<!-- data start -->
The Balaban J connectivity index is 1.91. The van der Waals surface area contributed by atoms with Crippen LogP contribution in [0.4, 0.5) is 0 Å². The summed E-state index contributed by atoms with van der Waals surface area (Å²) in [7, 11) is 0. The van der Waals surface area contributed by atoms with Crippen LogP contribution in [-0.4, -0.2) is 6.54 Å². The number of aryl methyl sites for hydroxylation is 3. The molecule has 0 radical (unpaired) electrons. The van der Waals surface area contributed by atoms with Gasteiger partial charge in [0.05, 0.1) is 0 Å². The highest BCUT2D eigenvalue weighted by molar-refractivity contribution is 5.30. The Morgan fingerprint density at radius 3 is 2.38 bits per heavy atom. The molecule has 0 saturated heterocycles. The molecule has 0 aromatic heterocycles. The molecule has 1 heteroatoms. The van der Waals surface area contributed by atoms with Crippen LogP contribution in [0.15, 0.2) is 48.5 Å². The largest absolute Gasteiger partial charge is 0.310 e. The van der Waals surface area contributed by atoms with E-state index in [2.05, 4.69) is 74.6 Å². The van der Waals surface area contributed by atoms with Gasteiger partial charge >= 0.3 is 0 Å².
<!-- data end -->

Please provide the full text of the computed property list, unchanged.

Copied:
The Balaban J connectivity index is 1.91. The van der Waals surface area contributed by atoms with Crippen LogP contribution in [0.4, 0.5) is 0 Å². The summed E-state index contributed by atoms with van der Waals surface area (Å²) in [7, 11) is 0. The van der Waals surface area contributed by atoms with Crippen LogP contribution in [-0.4, -0.2) is 6.54 Å². The number of aryl methyl sites for hydroxylation is 3. The molecule has 0 radical (unpaired) electrons. The van der Waals surface area contributed by atoms with Gasteiger partial charge in [0.05, 0.1) is 0 Å². The highest BCUT2D eigenvalue weighted by molar-refractivity contribution is 5.30. The Morgan fingerprint density at radius 3 is 2.38 bits per heavy atom. The molecule has 0 saturated heterocycles. The molecule has 0 aromatic heterocycles. The molecule has 1 heteroatoms. The van der Waals surface area contributed by atoms with Crippen LogP contribution in [0.15, 0.2) is 48.5 Å². The largest absolute Gasteiger partial charge is 0.310 e. The van der Waals surface area contributed by atoms with E-state index in [2.05, 4.69) is 74.6 Å². The van der Waals surface area contributed by atoms with Gasteiger partial charge >= 0.3 is 0 Å².